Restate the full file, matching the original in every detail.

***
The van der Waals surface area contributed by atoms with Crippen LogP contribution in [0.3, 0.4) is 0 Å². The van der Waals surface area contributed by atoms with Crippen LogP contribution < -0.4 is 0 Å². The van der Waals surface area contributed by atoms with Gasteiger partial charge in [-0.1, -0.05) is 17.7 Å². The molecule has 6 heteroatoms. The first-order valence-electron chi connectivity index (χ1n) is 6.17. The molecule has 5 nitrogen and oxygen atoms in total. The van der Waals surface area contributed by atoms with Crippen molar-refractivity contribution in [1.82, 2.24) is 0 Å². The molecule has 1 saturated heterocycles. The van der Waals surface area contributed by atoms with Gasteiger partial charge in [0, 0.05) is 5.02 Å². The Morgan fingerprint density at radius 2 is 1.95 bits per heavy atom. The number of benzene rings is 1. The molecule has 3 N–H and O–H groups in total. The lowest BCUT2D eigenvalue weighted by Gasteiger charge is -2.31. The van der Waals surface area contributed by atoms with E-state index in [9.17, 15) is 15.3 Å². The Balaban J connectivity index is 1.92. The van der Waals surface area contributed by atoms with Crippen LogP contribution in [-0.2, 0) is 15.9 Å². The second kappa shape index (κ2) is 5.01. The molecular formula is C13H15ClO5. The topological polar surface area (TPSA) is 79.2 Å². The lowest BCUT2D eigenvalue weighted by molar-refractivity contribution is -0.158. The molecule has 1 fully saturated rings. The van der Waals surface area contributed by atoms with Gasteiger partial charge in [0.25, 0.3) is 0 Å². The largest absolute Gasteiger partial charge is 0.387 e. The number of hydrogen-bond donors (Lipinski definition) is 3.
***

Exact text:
The van der Waals surface area contributed by atoms with Crippen LogP contribution in [0.3, 0.4) is 0 Å². The van der Waals surface area contributed by atoms with Crippen LogP contribution < -0.4 is 0 Å². The van der Waals surface area contributed by atoms with Gasteiger partial charge in [-0.1, -0.05) is 17.7 Å². The molecule has 6 heteroatoms. The first-order valence-electron chi connectivity index (χ1n) is 6.17. The molecule has 5 nitrogen and oxygen atoms in total. The van der Waals surface area contributed by atoms with Crippen molar-refractivity contribution in [1.82, 2.24) is 0 Å². The molecule has 1 saturated heterocycles. The van der Waals surface area contributed by atoms with Gasteiger partial charge in [0, 0.05) is 5.02 Å². The Morgan fingerprint density at radius 2 is 1.95 bits per heavy atom. The number of benzene rings is 1. The molecule has 3 N–H and O–H groups in total. The lowest BCUT2D eigenvalue weighted by Gasteiger charge is -2.31. The van der Waals surface area contributed by atoms with E-state index in [9.17, 15) is 15.3 Å². The Balaban J connectivity index is 1.92. The van der Waals surface area contributed by atoms with Crippen LogP contribution in [-0.2, 0) is 15.9 Å². The second kappa shape index (κ2) is 5.01. The molecular formula is C13H15ClO5. The topological polar surface area (TPSA) is 79.2 Å². The lowest BCUT2D eigenvalue weighted by molar-refractivity contribution is -0.158. The molecule has 1 fully saturated rings. The van der Waals surface area contributed by atoms with Gasteiger partial charge in [0.25, 0.3) is 0 Å². The largest absolute Gasteiger partial charge is 0.387 e. The number of hydrogen-bond donors (Lipinski definition) is 3.